2. 2. N E W S U P DAT E S F R O M B I L L E R I C A P OW E R P L A N T. O R G Please share with your friends, family, and neighbors. www.BillericaPowerPlant.org July 6 2008 The Massachusetts legislature continued its trend of voting against amendments intended to protect con- stituents from the effects of fossil fuel burning facilities. An amendment from Senator Timilty of Walpole, which was similar to Representative Miceli’s amendment for our area, was voted down. This legislative session is now over. Efforts will begin again when the session re-opens. Send Senate President Therese Murray an e-mail ( Therese.Murray@state.ma.us ) expressing your thoughts on the legis- lature’s responsibility to protect the health and safety of the residents of the Commonwealth, consistent with the vision that the Governor and his administration have laid out. The Air Quality and Health Evaluation prepared by EH&E (Environmental Health and Engineering), the firm hired by Billerica to assess the health and safety impacts of the proposed plant, reveals many concerns with the proposal. An article in the Billerica Minuteman highlights some of these concerns. Hearings at the EFSB(Energy Facilities Siting Board) have been re-opened; the first session begins on Wednesday, July 9th at 10:00AM at One South Station, Boston. These hearings are open to the public. Interestingly, Montgomery Energy, the financial entity behind the proposed plant, has engaged the services of Scott Harshbarger, former MA Attorney General, for representation at the EFSB. This a curious move for Mr. Harshbarger given his chairmanship of the pro bono practice at Proskauer Rose and his previous record of public defense. ******************************** ******************************** http://www.lowellsun.com/local/ci_9815780 Developer seeks variance for Billerica power plant By Jennifer Myers, jmyers@lowellsun.com Article Last Updated: 07/08/2008 BILLERICA -- The Board of Health is taking its time in reviewing plans for the proposed Billerica Energy Center, a 348-megawatt natural gas-fired peaking power plant proposed for North Billerica. The proponent, DG Clean Power LLC, has filed its notice of intent, with the Board of Health, Conservation Commission, Zoning Board of Appeals and Planning Board, to begin the local permitting phase of the project.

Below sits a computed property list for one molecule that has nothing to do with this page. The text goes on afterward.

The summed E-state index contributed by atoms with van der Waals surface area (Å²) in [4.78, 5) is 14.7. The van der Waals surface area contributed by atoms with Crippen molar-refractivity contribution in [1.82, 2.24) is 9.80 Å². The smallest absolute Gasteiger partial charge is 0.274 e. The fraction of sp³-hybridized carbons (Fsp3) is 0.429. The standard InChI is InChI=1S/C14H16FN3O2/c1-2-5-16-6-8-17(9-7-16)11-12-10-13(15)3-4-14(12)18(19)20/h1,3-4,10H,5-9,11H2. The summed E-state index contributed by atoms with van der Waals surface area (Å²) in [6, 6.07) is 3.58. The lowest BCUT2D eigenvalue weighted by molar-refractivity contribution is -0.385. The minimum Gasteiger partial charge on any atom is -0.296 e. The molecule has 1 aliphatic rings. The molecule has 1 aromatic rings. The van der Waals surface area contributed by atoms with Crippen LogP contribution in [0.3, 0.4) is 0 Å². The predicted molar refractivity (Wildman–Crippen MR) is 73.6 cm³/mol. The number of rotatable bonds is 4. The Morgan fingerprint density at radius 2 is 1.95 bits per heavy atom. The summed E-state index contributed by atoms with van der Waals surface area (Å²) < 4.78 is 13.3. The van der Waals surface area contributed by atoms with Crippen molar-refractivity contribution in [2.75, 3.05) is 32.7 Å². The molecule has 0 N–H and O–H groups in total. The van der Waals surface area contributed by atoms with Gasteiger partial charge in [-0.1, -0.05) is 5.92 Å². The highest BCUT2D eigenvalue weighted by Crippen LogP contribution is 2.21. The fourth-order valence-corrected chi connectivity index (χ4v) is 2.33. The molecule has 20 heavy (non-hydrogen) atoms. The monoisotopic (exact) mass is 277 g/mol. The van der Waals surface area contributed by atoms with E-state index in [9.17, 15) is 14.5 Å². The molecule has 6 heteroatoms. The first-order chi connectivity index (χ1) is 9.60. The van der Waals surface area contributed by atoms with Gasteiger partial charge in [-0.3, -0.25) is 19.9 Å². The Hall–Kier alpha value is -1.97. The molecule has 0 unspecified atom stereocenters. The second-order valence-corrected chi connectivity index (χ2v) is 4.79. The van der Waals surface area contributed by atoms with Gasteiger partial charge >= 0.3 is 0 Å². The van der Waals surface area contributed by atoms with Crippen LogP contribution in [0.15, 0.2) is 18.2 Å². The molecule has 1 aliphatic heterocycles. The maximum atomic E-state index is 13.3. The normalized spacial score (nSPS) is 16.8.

3. 3. The developers are requesting a variance from the Board of Health for work to be done within the flood plain. Health Director Rich Berube said the board is awaiting a report from their consulting engineer, Mike Schrader from Woodward & Curran before proceeding. quot;There are a lot of issues here,quot; Berube said. quot;We are going to proceed very carefully to make sure we are covering all of the bases. There is a lot of material to go through and we don't want to rush anything.quot; Berube added that he is not sure of the timeline, but that when a hearing on the project is scheduled it will be the only item on the board's agenda and it will be held in the Town Hall auditorium. The Conservation Commission is expected to discuss the notice of intent on July 16, and a preliminary meeting with the Planning Board is scheduled for July 28. ************************************ L etter to the Editor Power plant should not be built in Billerica The Lowell Sun Article Last Updated: 07/03/2008 In response to Mr. Perron's letter to the editor, I'd like to clarify some of his statements. I've lived in Billerica for over 40 years and am one-third of a mile from this proposed power plant. The fact is, we've paid competitive prices for our homes, and they were not less expensive because of the area. We've been here long before this power-plant proposal and considered commercial property in this area, but not in the realm of heavy industrial such as a power plant. What opportunities and future does a polluting power plant bring to Billerica? Who would want to move here in this unhealthy environment? There will be no employment from this project, as it is to be unmanned. The future is to conserve, use green energy and not pollute. Has Mr. Perron looked into the fact that ISO (Independent System Operators) of New England has stated we have enough power through 2008 and beyond? Does he realize there are 12,000 MW of power waiting to be put on the grid from Quebec Hydro? This type of energy is clean; no pollutants, no emissions, no harmful toxins going into the atmosphere. There is no carbon diox - ide being emitted; but Dr. Spengler, a consultant hired by DG Clean Power, states the CO2 emis - sions will double if this power plant is permitted. Mr. Perron also states quot;our children will need this power.quot; Our children don't need this power, but they do need a healthy neighborhood and community to live and play in. Is it worth the risk to them, the elderly, and people with respiratory problems in Billerica and the Merrimack Valley area? My neighbor has pulmonary fibrosis, and breathing in CO2 is a death sentence for her. Has Mr. Perron had documentation we will really be getting $1.5 million in tax revenue? Those are numbers tossed around by DG Clean Power to quot;tweakquot; our town officials into believing it will happen.